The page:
Netflix’s The Pale Blue Eye—director Scott Cooper’s frostbitten 1830 mystery about a detective investigating a grisly murder at West Point—has Chistian Bale supplying his usual gruff gravitas as the hired gumshoe Augustus Landor. But it’s Harry Melling, playing his accomplished sidekick as a young, fictionalized Edgar Allan Poe, who provides the movie’s chilly thunder. Throughout this gothic imagining, Melling hints at Poe’s intellectual pretension and macabre obsessions with the skills of a great orator and a soft-spoken romantic. It’s a high-wire balancing act that he turns into a cakewalk.
Melling’s been on the silver screen since childhood as the remorseless bully Dudley Dursley in the Harry Potter franchise, an archetype he’s worked hard to pivot away from, even studying at LAMDA to facilitate his rebrand. Over the last several years, his efforts have paid off: his body of work, consisting of The Ballad of Buster Scruggs, The Queen’s Gambit, The Devil All the Time,) has been strewn across the Netflix algorithm, where he’s shed his 4 Privet Drive youth for eccentric and deeply-considered characters. “I’ve always considered good acting to be about detail and specificity,” he says. “Those are the things I’m drawn to as an actor.”
Melling speaks to me over Zoom, coincidentally on Poe’s birthday, inside his London apartment. He wrapped production on a new Michael Winterbottom movie in November, so he’s now spending mornings reading scripts and afternoons piecing together a new wooden towel rack. “I’ve never done any carpentry in my life,” he insists, “but for some reason I’m adamant that I’m going to attempt this.” Considering his thorough process for burrowing into characters, it’s hard to doubt his dedication in other trades won’t spell more success.
GQ**: You filmed this movie in Pittsburgh’s freezing temperatures last winter. The movie just feels cold. How do you focus on acting when it’s that brittle? How do you stay in the moment?**
Harry Melling: It’s very weird when someone shouts, “Action!” You lock into some kind of hyper-focus. Looking back, it really helped us with the sense of what these characters would have been going through in the 1830s. My biggest fear was: “How am I going to get all the words out?” Because your jaw kind of locks in the cold. Certainly with Poe, he’s got some real flourishes. That was the main concern, but everything else lent itself to the harshness that Scott was going for.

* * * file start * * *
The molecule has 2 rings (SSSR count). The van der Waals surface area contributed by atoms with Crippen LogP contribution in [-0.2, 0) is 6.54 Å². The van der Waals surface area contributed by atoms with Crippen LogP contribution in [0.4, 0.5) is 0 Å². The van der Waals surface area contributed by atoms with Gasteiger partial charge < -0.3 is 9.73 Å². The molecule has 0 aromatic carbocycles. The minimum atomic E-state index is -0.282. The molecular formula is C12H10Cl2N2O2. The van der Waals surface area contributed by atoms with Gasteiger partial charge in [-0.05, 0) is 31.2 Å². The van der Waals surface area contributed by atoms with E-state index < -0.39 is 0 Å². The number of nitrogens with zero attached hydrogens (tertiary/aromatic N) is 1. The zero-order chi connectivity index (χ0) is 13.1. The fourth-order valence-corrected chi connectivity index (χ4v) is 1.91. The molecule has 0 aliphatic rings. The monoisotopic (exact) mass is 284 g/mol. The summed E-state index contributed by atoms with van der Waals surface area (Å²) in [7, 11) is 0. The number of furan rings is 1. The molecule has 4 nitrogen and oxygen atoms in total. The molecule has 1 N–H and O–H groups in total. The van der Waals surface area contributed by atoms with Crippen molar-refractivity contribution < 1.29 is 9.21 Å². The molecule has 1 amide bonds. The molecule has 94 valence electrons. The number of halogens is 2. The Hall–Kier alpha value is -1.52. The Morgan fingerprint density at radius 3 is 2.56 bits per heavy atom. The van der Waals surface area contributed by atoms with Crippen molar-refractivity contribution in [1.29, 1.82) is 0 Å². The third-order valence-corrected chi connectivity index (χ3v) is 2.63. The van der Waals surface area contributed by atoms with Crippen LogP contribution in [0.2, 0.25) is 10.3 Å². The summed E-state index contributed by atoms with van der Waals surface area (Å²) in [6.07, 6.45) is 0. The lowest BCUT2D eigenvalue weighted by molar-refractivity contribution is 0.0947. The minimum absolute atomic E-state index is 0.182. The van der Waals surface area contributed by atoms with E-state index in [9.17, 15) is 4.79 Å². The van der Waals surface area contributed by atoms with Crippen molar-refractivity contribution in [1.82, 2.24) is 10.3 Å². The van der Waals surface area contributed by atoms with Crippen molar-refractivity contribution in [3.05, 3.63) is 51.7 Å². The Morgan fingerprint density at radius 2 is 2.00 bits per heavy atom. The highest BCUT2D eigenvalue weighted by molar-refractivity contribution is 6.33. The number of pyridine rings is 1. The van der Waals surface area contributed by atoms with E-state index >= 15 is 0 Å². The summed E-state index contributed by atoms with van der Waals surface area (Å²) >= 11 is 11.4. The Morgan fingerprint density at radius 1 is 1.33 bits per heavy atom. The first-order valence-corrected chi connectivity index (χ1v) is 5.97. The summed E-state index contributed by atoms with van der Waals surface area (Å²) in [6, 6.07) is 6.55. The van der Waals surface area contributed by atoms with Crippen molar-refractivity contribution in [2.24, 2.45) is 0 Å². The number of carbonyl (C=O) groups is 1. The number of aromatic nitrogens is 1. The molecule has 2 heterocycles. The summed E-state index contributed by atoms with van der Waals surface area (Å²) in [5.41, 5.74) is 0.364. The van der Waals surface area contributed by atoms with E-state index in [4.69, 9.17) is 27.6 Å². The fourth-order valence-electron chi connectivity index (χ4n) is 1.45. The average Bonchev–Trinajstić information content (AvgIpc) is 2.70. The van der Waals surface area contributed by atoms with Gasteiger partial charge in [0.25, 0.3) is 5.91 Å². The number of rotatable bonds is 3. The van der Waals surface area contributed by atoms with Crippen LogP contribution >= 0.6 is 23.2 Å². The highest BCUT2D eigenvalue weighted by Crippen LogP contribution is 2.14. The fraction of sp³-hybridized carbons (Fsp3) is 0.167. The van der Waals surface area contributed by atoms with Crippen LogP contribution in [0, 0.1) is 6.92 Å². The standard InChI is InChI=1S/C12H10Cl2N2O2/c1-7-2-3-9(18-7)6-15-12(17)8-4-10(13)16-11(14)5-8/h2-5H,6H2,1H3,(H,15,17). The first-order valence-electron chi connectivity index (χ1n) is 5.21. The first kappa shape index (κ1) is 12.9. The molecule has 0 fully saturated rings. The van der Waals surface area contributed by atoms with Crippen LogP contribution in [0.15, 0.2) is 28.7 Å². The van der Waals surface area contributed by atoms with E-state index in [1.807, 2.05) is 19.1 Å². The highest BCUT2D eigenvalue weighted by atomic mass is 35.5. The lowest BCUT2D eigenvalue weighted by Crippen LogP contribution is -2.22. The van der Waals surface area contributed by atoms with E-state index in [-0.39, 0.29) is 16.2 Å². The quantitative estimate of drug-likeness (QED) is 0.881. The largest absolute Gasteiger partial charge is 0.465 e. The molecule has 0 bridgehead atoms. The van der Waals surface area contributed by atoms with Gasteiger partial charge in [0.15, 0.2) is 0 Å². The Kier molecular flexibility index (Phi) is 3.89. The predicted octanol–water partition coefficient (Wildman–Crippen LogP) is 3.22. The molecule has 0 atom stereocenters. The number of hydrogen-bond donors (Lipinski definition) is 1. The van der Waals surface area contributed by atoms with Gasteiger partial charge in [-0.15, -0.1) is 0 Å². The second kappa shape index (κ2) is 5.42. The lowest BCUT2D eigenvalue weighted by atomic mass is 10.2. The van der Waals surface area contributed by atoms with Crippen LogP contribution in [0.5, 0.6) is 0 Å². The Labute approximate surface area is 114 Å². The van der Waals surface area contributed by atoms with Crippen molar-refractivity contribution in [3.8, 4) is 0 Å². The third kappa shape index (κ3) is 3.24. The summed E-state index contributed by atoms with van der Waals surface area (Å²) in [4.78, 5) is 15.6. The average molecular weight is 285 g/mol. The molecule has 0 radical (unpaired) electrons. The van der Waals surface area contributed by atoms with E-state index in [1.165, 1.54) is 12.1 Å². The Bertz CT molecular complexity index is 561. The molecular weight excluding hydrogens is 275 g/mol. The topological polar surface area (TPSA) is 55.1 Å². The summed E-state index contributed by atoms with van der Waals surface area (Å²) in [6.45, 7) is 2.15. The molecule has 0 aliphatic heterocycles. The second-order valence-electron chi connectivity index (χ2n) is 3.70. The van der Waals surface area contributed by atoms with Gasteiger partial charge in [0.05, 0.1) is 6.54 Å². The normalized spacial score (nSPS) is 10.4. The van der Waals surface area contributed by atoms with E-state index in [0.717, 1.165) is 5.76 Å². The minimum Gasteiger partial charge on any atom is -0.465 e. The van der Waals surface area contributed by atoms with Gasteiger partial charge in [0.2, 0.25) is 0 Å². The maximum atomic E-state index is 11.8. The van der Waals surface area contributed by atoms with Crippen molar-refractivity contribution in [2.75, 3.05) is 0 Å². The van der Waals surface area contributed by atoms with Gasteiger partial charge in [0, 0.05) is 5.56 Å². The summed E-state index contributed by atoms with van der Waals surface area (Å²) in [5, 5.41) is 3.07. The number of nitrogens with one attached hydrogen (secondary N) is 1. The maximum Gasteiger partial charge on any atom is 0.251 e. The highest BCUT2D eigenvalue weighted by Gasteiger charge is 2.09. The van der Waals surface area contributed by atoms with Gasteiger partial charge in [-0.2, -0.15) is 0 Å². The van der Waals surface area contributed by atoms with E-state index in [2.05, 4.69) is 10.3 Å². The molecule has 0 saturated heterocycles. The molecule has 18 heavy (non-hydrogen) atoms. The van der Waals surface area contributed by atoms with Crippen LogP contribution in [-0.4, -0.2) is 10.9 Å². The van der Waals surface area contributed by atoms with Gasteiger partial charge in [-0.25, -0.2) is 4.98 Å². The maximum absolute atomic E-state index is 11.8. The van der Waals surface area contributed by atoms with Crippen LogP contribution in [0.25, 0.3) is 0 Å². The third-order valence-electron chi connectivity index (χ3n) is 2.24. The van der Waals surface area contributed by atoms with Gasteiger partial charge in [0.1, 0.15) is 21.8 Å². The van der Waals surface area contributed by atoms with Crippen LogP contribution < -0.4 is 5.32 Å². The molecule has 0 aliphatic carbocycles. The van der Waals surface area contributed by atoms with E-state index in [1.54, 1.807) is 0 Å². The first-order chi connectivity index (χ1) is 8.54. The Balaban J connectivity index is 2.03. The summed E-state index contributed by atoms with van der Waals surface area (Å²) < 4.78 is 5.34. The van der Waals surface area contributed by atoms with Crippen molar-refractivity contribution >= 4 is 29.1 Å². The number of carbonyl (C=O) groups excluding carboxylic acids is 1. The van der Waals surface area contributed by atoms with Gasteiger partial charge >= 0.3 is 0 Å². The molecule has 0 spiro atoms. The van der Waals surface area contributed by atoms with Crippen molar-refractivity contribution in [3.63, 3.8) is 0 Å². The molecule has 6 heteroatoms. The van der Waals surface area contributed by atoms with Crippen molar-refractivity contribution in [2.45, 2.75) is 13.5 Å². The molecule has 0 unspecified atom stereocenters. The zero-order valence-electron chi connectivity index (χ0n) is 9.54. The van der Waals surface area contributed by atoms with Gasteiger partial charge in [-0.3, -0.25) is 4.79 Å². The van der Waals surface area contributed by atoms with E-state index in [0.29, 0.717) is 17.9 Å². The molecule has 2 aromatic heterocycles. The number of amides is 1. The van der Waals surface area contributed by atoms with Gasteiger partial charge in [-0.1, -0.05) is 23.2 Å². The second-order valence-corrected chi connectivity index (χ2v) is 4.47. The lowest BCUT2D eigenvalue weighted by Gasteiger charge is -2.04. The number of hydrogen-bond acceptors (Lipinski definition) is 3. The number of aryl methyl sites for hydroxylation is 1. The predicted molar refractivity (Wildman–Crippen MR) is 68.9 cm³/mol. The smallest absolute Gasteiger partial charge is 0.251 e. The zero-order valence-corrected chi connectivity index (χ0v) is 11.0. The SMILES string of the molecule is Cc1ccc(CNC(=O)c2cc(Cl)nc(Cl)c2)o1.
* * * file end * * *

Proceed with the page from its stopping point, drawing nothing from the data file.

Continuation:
There are a lot of entry points for Poe, especially when playing a fictionalized version of him. Do you take notes as you sift through poetry and short stories? How do you create something out of reading his prose?
I like to think that every single bit of research you do—even if you don’t think it’s very useful in the moment—informs you. There were certain passages at the end of Poe’s life that I started to think, “This is pointless, because I’m playing his early stage in life.” But then you find that some of those nuggets of information come up in your head on the day of filming. I write everything down that I think will be of interest. The things that are important will be there, like his relationship to death and the female figures in his life leaving him—those were things I held with me throughout the entirety of the shoot. That was where his loss and grief stemmed from. It’s a very mysterious process. It’s not logical or strategic.
Were there phrases or specific words that informed you?
What I found so interesting about his writing was the combination of being very specific but taking the most bizarre tangents. You don’t feel like he’s necessarily straining or going off point. He just can’t help himself. That was interesting in terms of how to play him—someone who is very smart, very on point, but sometimes he’ll go around the houses a bit, not out of naivete or stupidity, but he just can’t help himself. In the early scene when we meet Poe, Landor comments about him going off on a spiel, and I kept thinking back to his writing.
I read you also went to cemeteries as a way to prepare. What did you find in those experiences?
It started off as a strange whim. Part of the effort in researching early on is establishing enough of a routine to allow stuff to happen. So going to the cemetery became part of my routine. I would get up, walk to the cemetery and respectfully sit down and start reading the script or start reading some poems. His early poems were very hard-going but were insightful about his intellectual ambition as a young artist. It’s just allowing yourself to be in that world. He was so obsessed about the idea of death and what happens after. I thought it would be interesting to put myself in that environment to see what things conjured in my head.
You’ve mentioned that changing your teeth for The Queen’s Gambit helped you get into a better place with your character. Was there any small costuming or aesthetic choice you made here that helped you inherit Poe?